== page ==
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Thursday, 12 May 1994
Page: 779

Senator KNOWLES (4.32 p.m.) —The Australian national report on population for the United Nations International Conference on Population and Development refers to issues which are fundamental to multiculturalism in Australia including the importance of access to English language services by people from non-English speaking backgrounds.

  Under the heading of `Integration and Multiculturalism', the report talks about the provision of English language tuition under settlement programs and services. It also says English language courses are part of the services which are critical to the needs of immigrants in realising the same rights as longstanding residents and participating fully in the economic and social life of the country. Those observations are particularly critical. In all my consultations around Australia I find that that is one of the factors which people from ethnic communities believe is not being addressed adequately by this government.

  However, the report raises the important issue that some people in the community consider that 510 hours granted to migrants under the adult migrant English program are insufficient to get a proper grasp of the English language. In addition, the criticism has always been, and continues to be, that there is inadequate opportunity to learn conversational English. While people might be taught to recognise one word from another, and some have a better grounding and background to learn more easily than others, there are major problems in conversational English.

  Job-related English tuition is now delivered through the labour market programs. But it is the adult migrant English program which takes care of incoming migrants who have been assessed as not having functional English. In those consultations around Australia, to which I referred earlier, the message is very much the same. The message is that 510 hours of English tuition is not enough. I cannot emphasise that enough because that is having a huge impact on the ability of those communities to be able to get in there and feel part of Australia so that individuals can access jobs.

  Recently at a meeting with senior members of Western Australia's Vietnamese community the issue of the unacceptably high rate of unemployment among Vietnamese people in Australia was raised. The Australian Bureau of Statistics figures show that 16.9 per cent of the Vietnamese community in Australia are long-term unemployed. Once again, that community cites the lack of English as directly linked to that problem.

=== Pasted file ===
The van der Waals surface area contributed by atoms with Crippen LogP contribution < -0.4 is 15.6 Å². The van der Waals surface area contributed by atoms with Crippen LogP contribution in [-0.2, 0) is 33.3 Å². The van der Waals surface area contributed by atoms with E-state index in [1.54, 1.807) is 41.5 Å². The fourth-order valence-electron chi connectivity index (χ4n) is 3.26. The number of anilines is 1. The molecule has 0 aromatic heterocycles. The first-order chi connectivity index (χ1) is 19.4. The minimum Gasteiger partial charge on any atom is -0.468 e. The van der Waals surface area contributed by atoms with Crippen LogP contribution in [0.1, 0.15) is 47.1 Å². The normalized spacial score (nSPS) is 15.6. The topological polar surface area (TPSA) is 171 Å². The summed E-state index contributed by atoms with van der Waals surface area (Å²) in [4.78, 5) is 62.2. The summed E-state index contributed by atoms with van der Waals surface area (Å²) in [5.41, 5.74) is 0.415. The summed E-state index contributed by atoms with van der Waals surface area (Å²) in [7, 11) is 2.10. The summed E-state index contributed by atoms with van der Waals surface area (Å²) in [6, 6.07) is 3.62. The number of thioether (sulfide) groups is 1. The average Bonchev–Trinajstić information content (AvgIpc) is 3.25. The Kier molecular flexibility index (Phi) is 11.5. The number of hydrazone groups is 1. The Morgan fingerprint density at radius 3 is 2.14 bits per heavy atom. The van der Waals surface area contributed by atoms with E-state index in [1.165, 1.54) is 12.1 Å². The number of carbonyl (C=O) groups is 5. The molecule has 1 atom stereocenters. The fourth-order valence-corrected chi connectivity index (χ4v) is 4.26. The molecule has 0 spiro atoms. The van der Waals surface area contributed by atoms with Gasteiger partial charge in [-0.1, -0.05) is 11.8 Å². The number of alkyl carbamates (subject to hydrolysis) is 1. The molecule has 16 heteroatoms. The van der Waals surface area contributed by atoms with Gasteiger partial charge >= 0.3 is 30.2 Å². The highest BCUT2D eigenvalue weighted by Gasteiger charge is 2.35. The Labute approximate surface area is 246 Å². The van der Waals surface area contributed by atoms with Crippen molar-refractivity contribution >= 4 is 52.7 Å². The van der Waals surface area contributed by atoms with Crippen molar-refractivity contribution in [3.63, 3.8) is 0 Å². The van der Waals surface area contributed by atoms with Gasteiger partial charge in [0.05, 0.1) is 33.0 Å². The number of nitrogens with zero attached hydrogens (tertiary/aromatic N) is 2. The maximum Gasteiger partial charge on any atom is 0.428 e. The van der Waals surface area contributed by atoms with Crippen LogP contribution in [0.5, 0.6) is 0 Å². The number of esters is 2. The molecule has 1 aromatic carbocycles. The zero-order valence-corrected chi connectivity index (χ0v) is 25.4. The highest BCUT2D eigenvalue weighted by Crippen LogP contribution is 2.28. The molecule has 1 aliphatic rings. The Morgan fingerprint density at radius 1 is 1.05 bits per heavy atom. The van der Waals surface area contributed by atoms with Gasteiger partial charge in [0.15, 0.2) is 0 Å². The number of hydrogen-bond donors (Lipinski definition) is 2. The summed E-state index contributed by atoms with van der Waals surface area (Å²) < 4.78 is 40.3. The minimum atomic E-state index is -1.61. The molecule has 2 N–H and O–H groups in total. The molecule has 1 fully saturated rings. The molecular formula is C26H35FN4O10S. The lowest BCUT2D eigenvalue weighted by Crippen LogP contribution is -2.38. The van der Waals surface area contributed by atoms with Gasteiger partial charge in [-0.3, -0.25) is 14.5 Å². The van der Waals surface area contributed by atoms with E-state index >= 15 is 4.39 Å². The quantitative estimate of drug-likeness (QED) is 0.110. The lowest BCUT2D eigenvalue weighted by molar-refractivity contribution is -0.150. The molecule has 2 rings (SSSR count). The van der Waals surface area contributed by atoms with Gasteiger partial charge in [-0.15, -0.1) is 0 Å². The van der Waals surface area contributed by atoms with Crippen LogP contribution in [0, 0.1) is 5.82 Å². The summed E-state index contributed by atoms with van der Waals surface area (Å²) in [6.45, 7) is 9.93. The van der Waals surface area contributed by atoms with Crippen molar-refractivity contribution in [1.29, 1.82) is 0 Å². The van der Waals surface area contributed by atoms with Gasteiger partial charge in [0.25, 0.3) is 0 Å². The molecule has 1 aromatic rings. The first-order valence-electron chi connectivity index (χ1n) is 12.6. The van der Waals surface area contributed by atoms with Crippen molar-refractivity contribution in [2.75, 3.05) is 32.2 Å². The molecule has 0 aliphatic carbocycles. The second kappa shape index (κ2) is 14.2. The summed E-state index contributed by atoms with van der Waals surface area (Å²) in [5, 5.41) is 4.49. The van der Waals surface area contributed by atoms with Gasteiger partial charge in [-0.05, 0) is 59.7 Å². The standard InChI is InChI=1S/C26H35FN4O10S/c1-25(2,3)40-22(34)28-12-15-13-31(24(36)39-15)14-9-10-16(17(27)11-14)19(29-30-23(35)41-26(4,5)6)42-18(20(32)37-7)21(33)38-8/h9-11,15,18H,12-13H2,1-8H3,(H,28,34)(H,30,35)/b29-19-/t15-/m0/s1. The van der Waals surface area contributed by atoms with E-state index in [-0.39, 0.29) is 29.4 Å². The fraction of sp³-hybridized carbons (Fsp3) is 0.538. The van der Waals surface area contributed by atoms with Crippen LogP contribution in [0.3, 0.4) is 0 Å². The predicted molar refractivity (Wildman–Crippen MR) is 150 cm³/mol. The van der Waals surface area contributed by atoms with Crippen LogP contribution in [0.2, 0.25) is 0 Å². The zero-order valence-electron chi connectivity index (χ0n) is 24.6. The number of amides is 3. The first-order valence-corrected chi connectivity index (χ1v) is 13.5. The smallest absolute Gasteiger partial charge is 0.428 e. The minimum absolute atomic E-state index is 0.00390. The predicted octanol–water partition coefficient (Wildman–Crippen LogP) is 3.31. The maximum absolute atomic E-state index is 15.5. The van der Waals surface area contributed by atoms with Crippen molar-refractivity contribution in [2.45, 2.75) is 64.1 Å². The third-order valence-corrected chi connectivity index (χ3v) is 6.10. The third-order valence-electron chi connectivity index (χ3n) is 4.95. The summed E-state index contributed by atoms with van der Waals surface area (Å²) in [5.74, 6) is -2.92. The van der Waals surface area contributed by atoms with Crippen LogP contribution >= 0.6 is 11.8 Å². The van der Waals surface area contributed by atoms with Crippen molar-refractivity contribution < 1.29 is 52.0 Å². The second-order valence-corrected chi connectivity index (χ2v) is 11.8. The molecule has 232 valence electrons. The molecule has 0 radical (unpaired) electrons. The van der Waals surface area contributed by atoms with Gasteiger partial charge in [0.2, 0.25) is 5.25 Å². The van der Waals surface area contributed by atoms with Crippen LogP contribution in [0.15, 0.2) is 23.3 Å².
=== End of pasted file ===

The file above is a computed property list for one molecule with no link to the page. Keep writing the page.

This report says a major goal of Australia's multicultural policies is to improve the competitiveness and productivity of the economy through the proper management and utilisation of diverse work force skills. The fact is, often through no fault of their own, many migrants are joining the ranks of the unemployed and long-term unemployed. Their diverse skills are often not being utilised because they do not have adequate command of the English language.

  Many of those people have been brought to Australia because of their abilities, background and expertise in any given field. It is important for Australia to ensure that they be allowed to contribute the expertise that they have brought with them to Australia. An ABS profile on Australia's long-term unemployed showed that nearly half of those ethnic people who were unemployed were long-term unemployed. The long-term unemployment rate for people from non-English speaking backgrounds is double that of people born in Australia and those from English speaking background countries.

  It is commonly accepted that the lack of familiarity with English as a spoken and written language is one of the main influences on whether migrants find jobs. It is nothing short of shameful that, under the past 10 years of federal Labor government, migrants from non-English speaking countries have consistently had the highest long-term unemployment rates.   After 10 years of government, last year the then Minister for Employment, Education and Training, Mr Beazley, announced that his government was going to remove some of the additional barriers faced by migrant job seekers by setting up a network of migrant liaison offices to act as a link between the Department of Employment, Education and Training, the Commonwealth Employment Service and ethnic communities. While this is commendable, even if it is 10 years late, I make the point that the ethnic communities are still saying there is a need to look at increasing the number of hours of English tuition given to migrants in this country.

  The federal government has to make the solution of the problem of ethnic unemployment one of its most important priorities. If it is to do this, it must fully review the hours of English training available to migrants in and outside the workplace.

  Debate (on motion by Senator Panizza, adjourned.